Certificates normally expire after a period of time, such as one year. However, software is typically designed to operate for many years. If the certificate that was used to sign the code expires, the signature cannot be validated and the software might not install or run. To avoid this issue, Microsoft recommends that software publishers timestamp their digital signatures.

A timestamp is an assertion from a trusted source, called a timestamp authority (TSA), that the digital signature’s signed hash was in existence when the timestamp was issued. If the signing certificate was valid at that time, Windows considers the signature to be valid even if the certificate has since expired. If a signature is not timestamped, when the certificate used to sign the software expires, the signature simply becomes invalid.

Timestamps also play a role when checking for revoked certificates. If a digital signature was timestamped before the certificate was revoked, the signature remains valid. Timestamping thus allows a company to revoke a certificate and start signing with a new certificate without any risk of invalidating previously signed software applications.
----------------------

From ttp://blogs.technet.com/b/srd/archive/2012/10/09/security-advisory-2749655-and-timestamping.aspx :

"Unfortunately, due to a clerical error, a subset of binaries processed by the PRSS lab between June 12, 2012 and August 14, 2012 were digitally signed in an incorrect manner.

The signing error involved the timestamp placed on each file as it was being signed. The certificate used for timestamping was missing a critical attribute that will cause the digital signature to become invalid at the point in the future when the package’s signing key has expired."
Erik van Straten

122 Posts
In the chart MS12-69 & MS12-70 say "Word" in Affected Column.
This does not look to be correct. MS12-69 is Kerberos related and MS12-70 is SQL Server related.
Erik van Straten
2 Posts
Either I don't understand the Authenticode issue at hand, or Microsoft is still messing things up.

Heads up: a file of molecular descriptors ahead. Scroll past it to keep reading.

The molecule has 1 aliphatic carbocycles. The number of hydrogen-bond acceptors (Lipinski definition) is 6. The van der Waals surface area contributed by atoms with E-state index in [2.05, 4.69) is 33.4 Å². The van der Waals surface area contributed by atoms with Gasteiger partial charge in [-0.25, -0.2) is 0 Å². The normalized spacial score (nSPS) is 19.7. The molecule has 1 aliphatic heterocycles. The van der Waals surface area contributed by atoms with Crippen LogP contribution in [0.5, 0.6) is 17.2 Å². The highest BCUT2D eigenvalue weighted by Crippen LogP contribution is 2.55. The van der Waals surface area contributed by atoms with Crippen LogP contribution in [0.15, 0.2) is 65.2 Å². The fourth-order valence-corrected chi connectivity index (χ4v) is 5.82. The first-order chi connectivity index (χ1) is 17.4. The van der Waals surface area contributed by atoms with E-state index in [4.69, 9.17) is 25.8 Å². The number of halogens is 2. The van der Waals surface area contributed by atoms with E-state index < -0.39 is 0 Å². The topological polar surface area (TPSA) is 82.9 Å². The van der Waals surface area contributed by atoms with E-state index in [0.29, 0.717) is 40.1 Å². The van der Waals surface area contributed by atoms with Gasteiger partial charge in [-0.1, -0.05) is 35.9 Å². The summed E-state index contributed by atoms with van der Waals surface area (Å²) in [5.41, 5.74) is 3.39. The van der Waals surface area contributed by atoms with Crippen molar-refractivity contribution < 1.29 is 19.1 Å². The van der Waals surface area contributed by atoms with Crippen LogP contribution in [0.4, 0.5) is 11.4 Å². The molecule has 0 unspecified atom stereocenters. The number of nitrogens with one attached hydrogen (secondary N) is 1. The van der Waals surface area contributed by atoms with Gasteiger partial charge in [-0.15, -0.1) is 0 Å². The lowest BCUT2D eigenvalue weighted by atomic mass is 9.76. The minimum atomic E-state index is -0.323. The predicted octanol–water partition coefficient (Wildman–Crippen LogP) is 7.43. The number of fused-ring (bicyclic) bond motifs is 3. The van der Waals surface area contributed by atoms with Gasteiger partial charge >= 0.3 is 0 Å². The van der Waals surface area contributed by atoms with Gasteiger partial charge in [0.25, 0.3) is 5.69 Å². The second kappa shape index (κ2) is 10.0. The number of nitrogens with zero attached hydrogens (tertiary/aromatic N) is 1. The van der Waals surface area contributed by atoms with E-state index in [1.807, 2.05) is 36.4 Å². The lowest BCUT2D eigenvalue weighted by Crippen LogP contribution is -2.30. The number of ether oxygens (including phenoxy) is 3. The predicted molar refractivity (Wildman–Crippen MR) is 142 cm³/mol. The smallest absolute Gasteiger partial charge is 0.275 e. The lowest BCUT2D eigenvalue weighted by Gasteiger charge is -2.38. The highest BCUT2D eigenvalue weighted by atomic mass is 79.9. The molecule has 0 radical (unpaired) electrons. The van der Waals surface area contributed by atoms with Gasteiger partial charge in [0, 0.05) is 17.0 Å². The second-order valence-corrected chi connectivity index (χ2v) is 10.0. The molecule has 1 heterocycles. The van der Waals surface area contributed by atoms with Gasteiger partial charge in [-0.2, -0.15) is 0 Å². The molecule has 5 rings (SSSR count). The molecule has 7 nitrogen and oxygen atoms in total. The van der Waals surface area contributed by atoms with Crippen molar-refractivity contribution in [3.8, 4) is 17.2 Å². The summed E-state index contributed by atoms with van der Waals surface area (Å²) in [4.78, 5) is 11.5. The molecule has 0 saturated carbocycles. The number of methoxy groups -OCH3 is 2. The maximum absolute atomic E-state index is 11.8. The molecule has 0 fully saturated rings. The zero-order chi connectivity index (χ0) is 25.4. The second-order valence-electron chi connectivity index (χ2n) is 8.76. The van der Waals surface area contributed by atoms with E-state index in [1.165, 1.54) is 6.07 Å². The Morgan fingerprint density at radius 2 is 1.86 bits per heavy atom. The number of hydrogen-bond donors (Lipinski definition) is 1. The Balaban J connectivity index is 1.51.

After conducting some research, I concluded that the Authenticode issue might be caused by a missing "Key usage" extension (marked critical) in the "Microsoft Time-Stamp Service" certificate valid from 2011-07-26 to 2012-10-25 with serial number "61 05 19 96 00 00 00 00 00 1b" (thumbprint "23 4c 7a ea 9c 8c 7e 8c 3f d2 db 39 31 8f a2 ac 99 a7 23 42"), which was used to timestamp recent updates.

Although this certificate has an "Enhanced Key Usage" extension, set to "Time Stamping (1.3.6.1.5.5.7.3.8)", this extension is not marked (tagged) critical. A generic "Key Usage" extension is missing, while none of the other extensions are marked critical.

I had a look at a "VeriSign Time Stamping Services CA" certificate used to timestamp recent Adobe Flash updates, with serial nr. "79 a2 a5 85 f9 d1 15 42 13 d9 b8 3e f6 b6 8d ed". In contrast, that certificate contains the following extensions marked critical:

- Basic Constraints (critical) = Subject Type=End Entity; Path Length Constraint=None
- Key Usage (critical) = Digital Signature (80)
- Enhanced Key Usage (critical) = Time Stamping (1.3.6.1.5.5.7.3.8)

Now I just downloaded "WindowsXP-KB2723135-v2-x86-ENU.exe" (updated MS12-053) and "WindowsXP-KB2723135-v2-x86-ENU.exe" (new MS12-068). Both have been timestamped with "Microsoft Time-Stamp PCA" certificate with serial number "61 02 92 4a 00 00 00 00 00 20" valid from 2012-01-10 upto 2013-04-10 (thumbprint "21 1c 1b a9 c4 31 57 d5 d0 42 93 e5 56 9d 51 f3 c2 40 ed c0").

What I don't understand is that this new certificate is mostly identical to the former Microsoft timestamping certificate; it also doesn't have any critical extensions, and the "Key Usage" extension is also missing!

Compared to the VeriSign cert above the only relevant extension is:

- Enhanced Key Usage (NOT critical) = Time Stamping (1.3.6.1.5.5.7.3.8)

So, either there was nothing wrong with the older Microsoft timestamping certificate (and I don't understand the problem), or Microsoft is just postponing the problem by using a timestamping certificate that expires in April, 2013 instead of this month.

What am I missing here?
Erik van Straten

122 Posts
Microsoft stated below that the bulletins below were released to reoffer the updates with the digital signature for multiple OS versions. However, upon scanning, it appears that systems with Windows XP or Windows Server 2003 are already showing compliant for the newly released update. Anyone else out there able to confirm?

Title: Microsoft Security Bulletin Re-Releases
Issued: October 9, 2012
********************************************************************

Summary
=======
The following bulletins have undergone a major revision increment.
Please see the appropriate bulletin for more details.

* MS12-043 - Critical
* MS12-053 - Critical
* MS12-054 - Critical
* MS12-055 - Important
* MS12-058 - Critical

Bulletin Information:
=====================

* MS12-043 - Critical

- http://technet.microsoft.com/security/bulletin/MS12-043
- Reason for Revision: V3.0 (October 9, 2012): Added Microsoft
XML Core Services 4.0 when installed on supported editions of